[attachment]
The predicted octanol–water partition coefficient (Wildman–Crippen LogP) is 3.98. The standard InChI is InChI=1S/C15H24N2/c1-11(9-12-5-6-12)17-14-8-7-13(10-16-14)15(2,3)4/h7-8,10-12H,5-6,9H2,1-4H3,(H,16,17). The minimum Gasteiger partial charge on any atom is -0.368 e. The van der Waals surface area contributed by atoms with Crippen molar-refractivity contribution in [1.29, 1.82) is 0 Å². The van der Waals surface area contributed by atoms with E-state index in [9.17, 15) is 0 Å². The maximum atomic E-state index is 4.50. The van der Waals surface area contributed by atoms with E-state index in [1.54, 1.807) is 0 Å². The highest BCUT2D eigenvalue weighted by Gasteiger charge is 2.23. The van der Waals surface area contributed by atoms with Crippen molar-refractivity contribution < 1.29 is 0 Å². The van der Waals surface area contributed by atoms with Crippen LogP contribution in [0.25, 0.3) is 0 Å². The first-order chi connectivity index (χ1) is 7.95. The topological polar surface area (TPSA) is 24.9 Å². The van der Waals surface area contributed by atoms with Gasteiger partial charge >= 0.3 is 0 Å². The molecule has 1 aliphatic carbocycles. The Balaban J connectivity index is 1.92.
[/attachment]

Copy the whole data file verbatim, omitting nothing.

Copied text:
The predicted octanol–water partition coefficient (Wildman–Crippen LogP) is 3.98. The standard InChI is InChI=1S/C15H24N2/c1-11(9-12-5-6-12)17-14-8-7-13(10-16-14)15(2,3)4/h7-8,10-12H,5-6,9H2,1-4H3,(H,16,17). The minimum Gasteiger partial charge on any atom is -0.368 e. The van der Waals surface area contributed by atoms with Crippen molar-refractivity contribution in [1.29, 1.82) is 0 Å². The van der Waals surface area contributed by atoms with E-state index in [9.17, 15) is 0 Å². The maximum atomic E-state index is 4.50. The van der Waals surface area contributed by atoms with E-state index in [1.54, 1.807) is 0 Å². The highest BCUT2D eigenvalue weighted by Gasteiger charge is 2.23. The van der Waals surface area contributed by atoms with Crippen molar-refractivity contribution < 1.29 is 0 Å². The van der Waals surface area contributed by atoms with Crippen LogP contribution in [0.25, 0.3) is 0 Å². The first-order chi connectivity index (χ1) is 7.95. The topological polar surface area (TPSA) is 24.9 Å². The van der Waals surface area contributed by atoms with Gasteiger partial charge >= 0.3 is 0 Å². The molecule has 1 aliphatic carbocycles. The Balaban J connectivity index is 1.92.